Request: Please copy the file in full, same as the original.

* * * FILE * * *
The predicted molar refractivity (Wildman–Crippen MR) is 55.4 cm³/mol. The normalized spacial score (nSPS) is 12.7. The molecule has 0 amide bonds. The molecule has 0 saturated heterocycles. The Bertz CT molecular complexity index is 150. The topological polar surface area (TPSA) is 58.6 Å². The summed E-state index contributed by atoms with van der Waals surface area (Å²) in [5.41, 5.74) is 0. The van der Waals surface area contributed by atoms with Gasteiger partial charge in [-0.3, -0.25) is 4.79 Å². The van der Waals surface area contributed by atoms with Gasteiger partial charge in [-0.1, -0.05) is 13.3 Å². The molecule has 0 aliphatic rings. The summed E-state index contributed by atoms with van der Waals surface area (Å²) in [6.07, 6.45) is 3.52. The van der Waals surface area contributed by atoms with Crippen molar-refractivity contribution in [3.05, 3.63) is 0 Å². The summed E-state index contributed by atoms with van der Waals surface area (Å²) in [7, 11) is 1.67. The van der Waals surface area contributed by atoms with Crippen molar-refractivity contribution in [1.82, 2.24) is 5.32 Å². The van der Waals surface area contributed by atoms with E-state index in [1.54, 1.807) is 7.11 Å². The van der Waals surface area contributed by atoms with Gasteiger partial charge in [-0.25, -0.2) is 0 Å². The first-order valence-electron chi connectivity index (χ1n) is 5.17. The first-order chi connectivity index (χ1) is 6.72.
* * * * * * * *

The predicted molar refractivity (Wildman–Crippen MR) is 55.4 cm³/mol. The normalized spacial score (nSPS) is 12.7. The molecule has 0 amide bonds. The molecule has 0 saturated heterocycles. The Bertz CT molecular complexity index is 150. The topological polar surface area (TPSA) is 58.6 Å². The summed E-state index contributed by atoms with van der Waals surface area (Å²) in [5.41, 5.74) is 0. The van der Waals surface area contributed by atoms with Gasteiger partial charge in [-0.3, -0.25) is 4.79 Å². The van der Waals surface area contributed by atoms with Gasteiger partial charge in [-0.1, -0.05) is 13.3 Å². The molecule has 0 aliphatic rings. The summed E-state index contributed by atoms with van der Waals surface area (Å²) in [6.07, 6.45) is 3.52. The van der Waals surface area contributed by atoms with Crippen molar-refractivity contribution in [3.05, 3.63) is 0 Å². The summed E-state index contributed by atoms with van der Waals surface area (Å²) in [7, 11) is 1.67. The van der Waals surface area contributed by atoms with Crippen molar-refractivity contribution in [1.82, 2.24) is 5.32 Å². The van der Waals surface area contributed by atoms with E-state index in [1.54, 1.807) is 7.11 Å². The van der Waals surface area contributed by atoms with Gasteiger partial charge in [-0.25, -0.2) is 0 Å². The first-order valence-electron chi connectivity index (χ1n) is 5.17. The first-order chi connectivity index (χ1) is 6.72.